The RGA-backed State Solutions Inc. has been running digital ads ”since as early as August 18th” urging voters to tell Lt. Gov. Ralph Northam (D) “to keep supporting our pipelines.” (Blue Virginia)
The group also released a short video accusing Northam of voting to prevent disclosure of sexual predators’ information, without providing citation. (Hotline reporting)
STATE OF PLAY. “The parties seemed to gravitate back toward middle ground with their presumed nominees for 2017 — Northam and Gillespie were both centrists with vanilla personalities. But after Trump’s surprising election, and the unexpectedly hard-fought primary races this spring, the landscape has changed.”
“Although Northam also says localities should decide the issue for themselves, his posture [in favor of removing them] is a tricky one in Virginia, which has more Civil War monuments than any other state and where polls show a slim majority of residents want the statues to remain in place. … Gillespie also found himself on dangerous terrain when Trump drew widespread anger by initially saying the violence in Charlottesville could be blamed on ‘many sides’ instead of condemning the white supremacists. Northam pushed his opponent to disavow Trump’s comments, but Gillespie — who last year was slow to embrace Trump’s candidacy — has generally avoided mentioning the president. He has denounced white supremacists but defended the statues and thinks they should stay put.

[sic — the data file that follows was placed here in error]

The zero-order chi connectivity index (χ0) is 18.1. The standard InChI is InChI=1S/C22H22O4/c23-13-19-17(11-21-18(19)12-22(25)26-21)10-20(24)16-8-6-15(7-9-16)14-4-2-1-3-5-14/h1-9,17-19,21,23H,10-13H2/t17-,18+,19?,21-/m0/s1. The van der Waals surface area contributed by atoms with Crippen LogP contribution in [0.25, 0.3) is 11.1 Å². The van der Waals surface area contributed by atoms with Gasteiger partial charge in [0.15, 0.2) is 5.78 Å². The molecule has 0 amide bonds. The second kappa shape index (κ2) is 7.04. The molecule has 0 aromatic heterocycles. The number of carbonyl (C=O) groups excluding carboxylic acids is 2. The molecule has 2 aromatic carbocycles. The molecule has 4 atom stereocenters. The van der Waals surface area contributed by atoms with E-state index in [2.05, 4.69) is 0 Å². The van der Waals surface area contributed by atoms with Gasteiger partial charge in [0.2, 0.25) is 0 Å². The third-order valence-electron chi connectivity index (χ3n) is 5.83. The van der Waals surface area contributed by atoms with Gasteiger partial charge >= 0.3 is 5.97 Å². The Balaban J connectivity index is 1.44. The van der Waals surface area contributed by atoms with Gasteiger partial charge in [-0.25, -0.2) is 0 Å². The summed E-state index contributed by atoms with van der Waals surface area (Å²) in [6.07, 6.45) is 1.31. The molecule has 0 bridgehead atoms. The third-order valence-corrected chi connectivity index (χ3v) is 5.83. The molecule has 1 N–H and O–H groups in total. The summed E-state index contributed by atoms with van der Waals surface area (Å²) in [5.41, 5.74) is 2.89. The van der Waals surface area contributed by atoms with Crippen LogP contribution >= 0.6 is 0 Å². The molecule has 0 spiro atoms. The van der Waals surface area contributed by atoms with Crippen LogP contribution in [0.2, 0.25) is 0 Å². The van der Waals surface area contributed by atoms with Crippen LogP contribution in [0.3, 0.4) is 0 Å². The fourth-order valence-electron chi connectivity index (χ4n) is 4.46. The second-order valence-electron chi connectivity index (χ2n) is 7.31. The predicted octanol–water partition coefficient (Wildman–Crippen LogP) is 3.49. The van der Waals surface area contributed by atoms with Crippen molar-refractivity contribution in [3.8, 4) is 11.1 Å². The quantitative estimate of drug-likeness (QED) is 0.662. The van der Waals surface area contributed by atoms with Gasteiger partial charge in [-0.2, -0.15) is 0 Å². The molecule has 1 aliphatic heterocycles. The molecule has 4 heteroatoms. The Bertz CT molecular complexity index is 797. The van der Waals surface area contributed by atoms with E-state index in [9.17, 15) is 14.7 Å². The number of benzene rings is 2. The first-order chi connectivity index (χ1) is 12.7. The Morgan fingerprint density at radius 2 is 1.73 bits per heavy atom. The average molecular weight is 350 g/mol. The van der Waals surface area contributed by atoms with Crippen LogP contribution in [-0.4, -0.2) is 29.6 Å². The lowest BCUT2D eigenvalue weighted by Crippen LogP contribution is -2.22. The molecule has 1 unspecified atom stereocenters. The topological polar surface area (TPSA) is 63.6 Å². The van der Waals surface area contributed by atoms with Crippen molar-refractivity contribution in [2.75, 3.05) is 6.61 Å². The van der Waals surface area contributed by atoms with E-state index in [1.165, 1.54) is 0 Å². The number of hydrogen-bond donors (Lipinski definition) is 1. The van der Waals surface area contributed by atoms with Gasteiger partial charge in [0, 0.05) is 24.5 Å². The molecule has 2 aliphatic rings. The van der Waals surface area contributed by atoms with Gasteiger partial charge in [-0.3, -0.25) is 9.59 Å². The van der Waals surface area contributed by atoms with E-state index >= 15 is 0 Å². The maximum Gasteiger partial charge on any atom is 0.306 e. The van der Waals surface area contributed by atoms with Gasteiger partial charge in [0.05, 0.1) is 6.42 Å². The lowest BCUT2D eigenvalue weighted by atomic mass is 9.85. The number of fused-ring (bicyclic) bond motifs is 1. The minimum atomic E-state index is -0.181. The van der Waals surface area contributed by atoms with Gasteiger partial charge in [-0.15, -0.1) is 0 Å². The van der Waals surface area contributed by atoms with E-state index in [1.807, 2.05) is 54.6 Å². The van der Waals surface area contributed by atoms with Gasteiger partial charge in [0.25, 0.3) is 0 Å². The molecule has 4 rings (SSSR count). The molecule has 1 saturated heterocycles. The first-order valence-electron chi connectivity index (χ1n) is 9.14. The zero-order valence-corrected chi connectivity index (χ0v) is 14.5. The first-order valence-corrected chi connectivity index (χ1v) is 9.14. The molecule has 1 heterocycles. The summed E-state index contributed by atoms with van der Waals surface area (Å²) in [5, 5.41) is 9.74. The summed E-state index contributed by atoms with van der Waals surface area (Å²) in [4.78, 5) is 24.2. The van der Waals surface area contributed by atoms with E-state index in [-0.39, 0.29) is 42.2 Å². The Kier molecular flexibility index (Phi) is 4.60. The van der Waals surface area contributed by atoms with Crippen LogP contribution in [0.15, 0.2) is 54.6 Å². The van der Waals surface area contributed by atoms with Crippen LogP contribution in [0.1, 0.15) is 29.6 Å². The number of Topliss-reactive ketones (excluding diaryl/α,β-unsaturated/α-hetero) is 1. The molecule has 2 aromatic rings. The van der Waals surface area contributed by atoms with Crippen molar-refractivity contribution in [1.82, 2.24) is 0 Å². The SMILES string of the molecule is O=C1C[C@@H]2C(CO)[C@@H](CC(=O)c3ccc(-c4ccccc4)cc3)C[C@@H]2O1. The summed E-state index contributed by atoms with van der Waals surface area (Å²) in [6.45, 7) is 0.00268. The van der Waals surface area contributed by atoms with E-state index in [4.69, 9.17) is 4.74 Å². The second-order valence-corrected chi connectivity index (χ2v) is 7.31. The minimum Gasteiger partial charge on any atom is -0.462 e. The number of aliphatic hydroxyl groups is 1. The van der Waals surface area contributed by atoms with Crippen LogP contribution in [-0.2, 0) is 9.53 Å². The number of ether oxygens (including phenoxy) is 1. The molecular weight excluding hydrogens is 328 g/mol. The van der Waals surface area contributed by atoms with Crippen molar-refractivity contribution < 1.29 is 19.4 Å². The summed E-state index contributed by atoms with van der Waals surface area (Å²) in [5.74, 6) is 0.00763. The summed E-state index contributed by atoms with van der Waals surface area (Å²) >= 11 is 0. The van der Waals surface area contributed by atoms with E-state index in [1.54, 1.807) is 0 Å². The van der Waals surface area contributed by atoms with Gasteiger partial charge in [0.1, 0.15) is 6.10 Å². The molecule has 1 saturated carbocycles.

“In the weeks since, Gillespie went on the offensive and aired the first attack ad of the campaign, slamming Northam for allegedly supporting ‘sanctuary cities’ that allow undocumented immigrants who have committed crimes to take refuge from federal agents. There’s a complicated backstory there — Virginia has no sanctuary cities, but Republicans in the state Senate used a parliamentary maneuver to get Northam to cast a vote on the topic.”
“Democrats didn’t anticipate Confederate monuments as a lasting issue in this year’s governor’s race. Northam now says he thinks the topic will linger into the fall, and he’s trying to steer the conversation to other issues.” (Washington Post)
“Northam … is seen as pivoting left to assuage a Democratic Party firmly rooted there for more than decade and drawing strength from the bustling metropolitan areas concentrated in eastern Virginia.
“And while Gillespie … is a product of a center-right Republican Party, he is starting to affect a faintly Trumpian tone, mindful that it resonates powerfully within a GOP largely anchored in the countryside.” (Richmond Times-Dispatch)
Term-limited Gov. Terry McAuliffe, first lady Dorothy McAuliffe, DNC Chair Tom Perez, and DPVA Chairwoman Susan Swecker campaigned across the commonwealth for Northam and the rest of the ticket. (release) Sen. Tim Kaine (D) also stumped on Northam’s behalf. (Waynesboro News Virginian)
Two “prominent Muslim organizations, EmgagePAC and the American Muslim Women PAC,” also endorsed Northam on Friday. (release)
Northam also unveiled on Monday his platform for supporting veterans, which includes finding “more flexibility and faster access to healthcare for Virginia’s veterans through the VA Choice program.” (release)